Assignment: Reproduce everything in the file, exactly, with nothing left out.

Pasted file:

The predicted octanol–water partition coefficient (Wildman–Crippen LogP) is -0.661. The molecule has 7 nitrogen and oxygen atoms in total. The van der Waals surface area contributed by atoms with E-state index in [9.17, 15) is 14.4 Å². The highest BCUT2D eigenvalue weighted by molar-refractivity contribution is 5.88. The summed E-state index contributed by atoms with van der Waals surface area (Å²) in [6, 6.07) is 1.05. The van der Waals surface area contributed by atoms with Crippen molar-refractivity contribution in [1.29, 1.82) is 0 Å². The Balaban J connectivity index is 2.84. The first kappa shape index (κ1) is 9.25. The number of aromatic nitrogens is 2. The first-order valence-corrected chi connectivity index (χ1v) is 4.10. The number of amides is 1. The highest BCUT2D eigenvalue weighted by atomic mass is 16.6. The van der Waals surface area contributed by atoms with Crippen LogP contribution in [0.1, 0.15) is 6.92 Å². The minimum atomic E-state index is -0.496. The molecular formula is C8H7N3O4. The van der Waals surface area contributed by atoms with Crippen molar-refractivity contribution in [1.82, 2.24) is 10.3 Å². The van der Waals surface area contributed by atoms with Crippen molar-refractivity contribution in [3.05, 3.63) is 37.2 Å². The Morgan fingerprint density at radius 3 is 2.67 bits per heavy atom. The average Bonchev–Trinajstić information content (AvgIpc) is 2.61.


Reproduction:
The predicted octanol–water partition coefficient (Wildman–Crippen LogP) is -0.661. The molecule has 7 nitrogen and oxygen atoms in total. The van der Waals surface area contributed by atoms with E-state index in [9.17, 15) is 14.4 Å². The highest BCUT2D eigenvalue weighted by molar-refractivity contribution is 5.88. The summed E-state index contributed by atoms with van der Waals surface area (Å²) in [6, 6.07) is 1.05. The van der Waals surface area contributed by atoms with Crippen molar-refractivity contribution in [1.29, 1.82) is 0 Å². The Balaban J connectivity index is 2.84. The first kappa shape index (κ1) is 9.25. The number of aromatic nitrogens is 2. The first-order valence-corrected chi connectivity index (χ1v) is 4.10. The number of amides is 1. The highest BCUT2D eigenvalue weighted by atomic mass is 16.6. The van der Waals surface area contributed by atoms with Crippen LogP contribution in [0.1, 0.15) is 6.92 Å². The minimum atomic E-state index is -0.496. The molecular formula is C8H7N3O4. The van der Waals surface area contributed by atoms with Crippen molar-refractivity contribution in [1.82, 2.24) is 10.3 Å². The van der Waals surface area contributed by atoms with Crippen molar-refractivity contribution in [3.05, 3.63) is 37.2 Å². The Morgan fingerprint density at radius 3 is 2.67 bits per heavy atom. The average Bonchev–Trinajstić information content (AvgIpc) is 2.61.